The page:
Wolves’ win at Leeds United, which moved them into sixth in the Premier League, was a “massive result” according to defender Conor Coady.

After losing two of their first three games of the season, Nuno Espirito Santo’s side have now won their past two, although Coady said it was difficult to achieve this victory, decided by a 70th-minute deflected Raul Jimenez strike.

“It was a massive result for us, we knew how tough it would be,” he said.

“They were fantastic last season and play at 100mph, but we stuck at our plan. It’s hard to get after them, you have to play with your brain.”

Although Leeds dominated the opening period, the visitors were in charge from the final minute of the half when Daniel Podence’s shot was saved.

“They were very attacking, we looked at that and then we got a bit of control in the second half,” Coady added to Sky Sports.

In only the second top-flight Elland Road meeting between these two famous old clubs since 1981, Wolves were well on top by the time Jimenez took the ball across field from the right flank after 70 minutes, before checking inside to shoot from the edge of the box.

Kalvin Phillips tried to block the Mexican’s effort but only succeeded in heading into the opposite corner, leaving goalkeeper Illan Meslier stranded and unable to stop Jimenez netting his third goal of the season.

Wolves thought they had scored earlier in the half when Roman Saiss lashed home Podence’s cross, but after taking guidance from VAR Michael Oliver, referee David Coote ruled it out for offside.

Though close, it was the right call. It certainly created far less controversy than the incident the pair were involved in on Saturday when – with Oliver in charge and Coote at Premier League HQ – they deemed Everton goalkeeper Jordan Pickford did not deserve a red card after injuring Liverpool’s Virgil van Dijk with a reckless challenge.

Reality check for Leeds

Leeds have enjoyed an excellent start to their first top-flight season since 2004 and victory would have taken them into third, but this first home defeat since February was a bit of a reality check for Marcelo Bielsa’s side.

The Argentine’s deep thinking about the game has turned the West Yorkshire side into a tactical conundrum.

At different times they can have three, four or five players in defence depending whether Stuart Dallas is pushing up the left flank or Phillips is dropping deep.

And as they did in their thrilling draw with Manchester City in their last home game, Leeds enjoyed long periods when they were the better side.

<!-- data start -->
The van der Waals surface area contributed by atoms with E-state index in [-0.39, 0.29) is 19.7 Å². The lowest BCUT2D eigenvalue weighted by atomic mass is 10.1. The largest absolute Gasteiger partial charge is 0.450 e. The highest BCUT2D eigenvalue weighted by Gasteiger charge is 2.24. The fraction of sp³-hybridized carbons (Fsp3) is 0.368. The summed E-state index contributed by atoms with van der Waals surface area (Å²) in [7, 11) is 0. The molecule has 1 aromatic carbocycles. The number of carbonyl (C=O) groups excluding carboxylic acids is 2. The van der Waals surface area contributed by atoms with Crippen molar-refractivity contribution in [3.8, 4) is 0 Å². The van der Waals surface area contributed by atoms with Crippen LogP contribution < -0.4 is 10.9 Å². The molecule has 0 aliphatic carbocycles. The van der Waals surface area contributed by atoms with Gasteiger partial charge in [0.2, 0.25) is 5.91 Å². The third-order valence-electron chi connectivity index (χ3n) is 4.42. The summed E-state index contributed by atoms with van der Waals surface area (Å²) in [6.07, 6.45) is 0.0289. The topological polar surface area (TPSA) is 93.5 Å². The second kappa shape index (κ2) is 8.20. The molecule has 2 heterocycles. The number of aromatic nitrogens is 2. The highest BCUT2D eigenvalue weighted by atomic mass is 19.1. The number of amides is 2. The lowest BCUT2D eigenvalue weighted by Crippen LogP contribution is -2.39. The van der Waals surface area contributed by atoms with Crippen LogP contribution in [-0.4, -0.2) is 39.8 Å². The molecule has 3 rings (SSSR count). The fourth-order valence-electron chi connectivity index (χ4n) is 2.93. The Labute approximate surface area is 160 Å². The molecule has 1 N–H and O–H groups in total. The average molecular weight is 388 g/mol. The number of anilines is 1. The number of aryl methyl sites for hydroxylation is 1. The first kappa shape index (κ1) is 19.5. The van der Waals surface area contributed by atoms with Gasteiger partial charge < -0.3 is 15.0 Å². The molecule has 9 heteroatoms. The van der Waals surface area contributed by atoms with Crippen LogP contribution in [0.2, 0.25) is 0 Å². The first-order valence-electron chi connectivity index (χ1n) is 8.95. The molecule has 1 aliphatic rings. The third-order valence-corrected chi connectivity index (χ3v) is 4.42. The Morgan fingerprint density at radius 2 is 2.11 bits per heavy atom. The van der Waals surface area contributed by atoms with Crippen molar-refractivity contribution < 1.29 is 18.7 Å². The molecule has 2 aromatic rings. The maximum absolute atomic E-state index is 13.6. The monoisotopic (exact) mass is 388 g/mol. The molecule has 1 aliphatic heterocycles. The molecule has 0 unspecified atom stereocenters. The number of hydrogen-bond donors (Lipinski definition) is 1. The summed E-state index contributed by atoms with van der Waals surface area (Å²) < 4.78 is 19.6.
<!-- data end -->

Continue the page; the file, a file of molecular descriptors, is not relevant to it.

Luke Ayling had a shot blocked by Max Kilman and Patrick Bamford got to Jack Harrison’s cross but was unable to turn his first-time effort goalwards.

They rallied after Jimenez had broken the deadlock and Pablo Hernandez did have chance to level, but the effort was blocked and with it went Leeds’ hopes of avoiding a second defeat of the season.

Wolves in transition

Wolves will be delighted at three wins from their opening five games, particularly as manager Nuno is in the early stages of revolutionizing his team’s style of play, changing them from a largely counter-attacking unit into one that is comfortable in possession.

However, with three of his new recruits on the bench, including £35.6m teenager Fabio Silva, the indications are Nuno has not quite settled on his preferred use of the talents at his disposal.

A first-half possession statistic of 31% underlined Wolves’ labours, as did their return of zero shots on target before Podence drove the best chance of the opening period straight at Meslier with virtually the final kick before the whistle.

Jimenez’s forward partnership with Podence will be the key to Wolves’ hopes of progress as Nuno’s rebuilding work continues.

The Mexican remains one of the Premier League’s most feared strikers – only Harry Kane, Raheem Sterling and Pierre-Emerick Aubameyang have also scored 30 top-flight goals since the start of last season – and Podence is blossoming into a capable replacement for Diogo Jota.

‘They were so dynamic’ – reaction

Wolves boss Nuno Espirito Santo speaking to BBC’s Match of the Day: “It was a good performance with some aspects to improve. We were better in the second half, but at the start, it was very difficult for us.

“They broke us, created chances, they were so dynamic. We had to adjust and be more clinical in front. The goal was fortunate but we had chances.

“There was a proposal from [former Arsenal manager] Arsene Wenger for daylight for offsides – VAR is fine margins and we want them to make good decisions. It is a challenge for referees to improve, to be better, be faster, and let the game flow.

“Nobody likes to celebrate and then come back. VAR can go both ways, let’s try to help and make things better together.”

Leeds boss Marcelo Bielsa: “In the first half we should have established a difference. In the second half, it was more even.

“We had the sensation that we could unbalance them. We created enough opportunities to establish a lead.

“I don’t think they were better than us, but they neutralized our game better. The game was very hard, very physical and there was a lot of interruptions.”

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